To network the Point IO panels and variable frequency drives (VFD) back to the safety PLC, an Ethernet ring topology was chosen to allow each device two communication paths back to the safety PLC, creating network redundancy. Two Ethernet cables were run to each Point IO block and VFD to support both safety IO, as well as standard process control IO. This reduced the amount of field wiring that needed to be performed when the cell arrived at the client’s site for final installation as the local device wiring for each component in the cell was left intact for shipping. Only the network cables and power for each piece of equipment needed to be run by the local electrician.
To collect data from the FANUC robot, a similar approach was chosen as the VFD and used an Ethernet connection talking the Ethernet IP protocol between the robot controller and safety PLC. By using an industry standard cabling solution like Ethernet and talking a standard industrial protocol over that cable like Ethernet IP, vast amounts of performance and diagnostic data could be collected about the robot and VFDs. An additional benefit was the precision of commands to these devices through using a networked solution verses a traditional wiring approach. The process and diagnostic data were seamlessly presented to the operator through the PanelView Plus graphical interface, which performed and felt like an integrated cell even though there were multiple controllers and devices in the cell from various manufacturers.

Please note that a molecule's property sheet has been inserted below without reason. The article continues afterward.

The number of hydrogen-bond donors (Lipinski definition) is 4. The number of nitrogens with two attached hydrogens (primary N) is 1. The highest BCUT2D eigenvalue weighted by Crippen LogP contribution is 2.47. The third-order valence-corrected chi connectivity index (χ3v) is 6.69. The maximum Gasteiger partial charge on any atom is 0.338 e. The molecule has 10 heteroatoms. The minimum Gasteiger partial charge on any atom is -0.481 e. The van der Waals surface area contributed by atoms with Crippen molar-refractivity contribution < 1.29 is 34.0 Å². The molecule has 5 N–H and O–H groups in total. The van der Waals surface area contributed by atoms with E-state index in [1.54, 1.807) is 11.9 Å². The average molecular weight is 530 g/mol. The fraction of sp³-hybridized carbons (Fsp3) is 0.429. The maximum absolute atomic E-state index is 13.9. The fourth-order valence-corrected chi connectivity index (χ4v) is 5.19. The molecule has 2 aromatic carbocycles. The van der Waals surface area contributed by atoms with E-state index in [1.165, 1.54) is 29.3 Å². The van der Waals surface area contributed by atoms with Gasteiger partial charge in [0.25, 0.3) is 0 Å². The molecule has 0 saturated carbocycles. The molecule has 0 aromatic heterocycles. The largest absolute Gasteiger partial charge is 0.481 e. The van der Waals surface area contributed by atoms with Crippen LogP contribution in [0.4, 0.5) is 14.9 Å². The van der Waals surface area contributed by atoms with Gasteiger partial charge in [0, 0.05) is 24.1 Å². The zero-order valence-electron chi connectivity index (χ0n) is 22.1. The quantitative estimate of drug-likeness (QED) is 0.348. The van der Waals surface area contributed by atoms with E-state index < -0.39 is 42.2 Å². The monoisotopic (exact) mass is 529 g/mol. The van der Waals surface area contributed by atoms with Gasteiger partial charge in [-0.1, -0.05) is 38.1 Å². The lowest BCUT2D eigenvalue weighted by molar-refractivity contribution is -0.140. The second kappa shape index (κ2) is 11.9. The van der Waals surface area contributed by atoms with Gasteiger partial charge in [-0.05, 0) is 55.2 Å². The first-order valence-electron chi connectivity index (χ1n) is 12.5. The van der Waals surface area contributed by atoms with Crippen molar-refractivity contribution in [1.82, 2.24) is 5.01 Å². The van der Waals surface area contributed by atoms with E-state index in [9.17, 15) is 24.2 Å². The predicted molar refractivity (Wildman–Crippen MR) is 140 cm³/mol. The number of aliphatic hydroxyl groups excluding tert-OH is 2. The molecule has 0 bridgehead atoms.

A choice had to be made for this internal network for the point IO, robot, and VFD communications: Ethernet or ControlNet. Given that both network solutions supported the required safety features, the decision fell to cost and component integration. Ethernet components, such as cabling, termination devices, and network appliances like switches, are numerous, making the Ethernet versions more cost effective than the ControlNet equivalent. The decision to use Ethernet was further supported because Ethernet IP is a readily available communication option for the FANUC robot. Lastly, most Ethernet based components come with Web servers. This was important for remotely supporting the cell over a secure virtual private network (VPN). Although web servers are not used for process data, they have proven to be a valuable troubleshooting tool for engineers and technicians. With an eye toward the future, most specialty analytical equipment has an Ethernet-based communication option using various industrial protocols. Using Ethernet gave our client options to integrate well with future technology.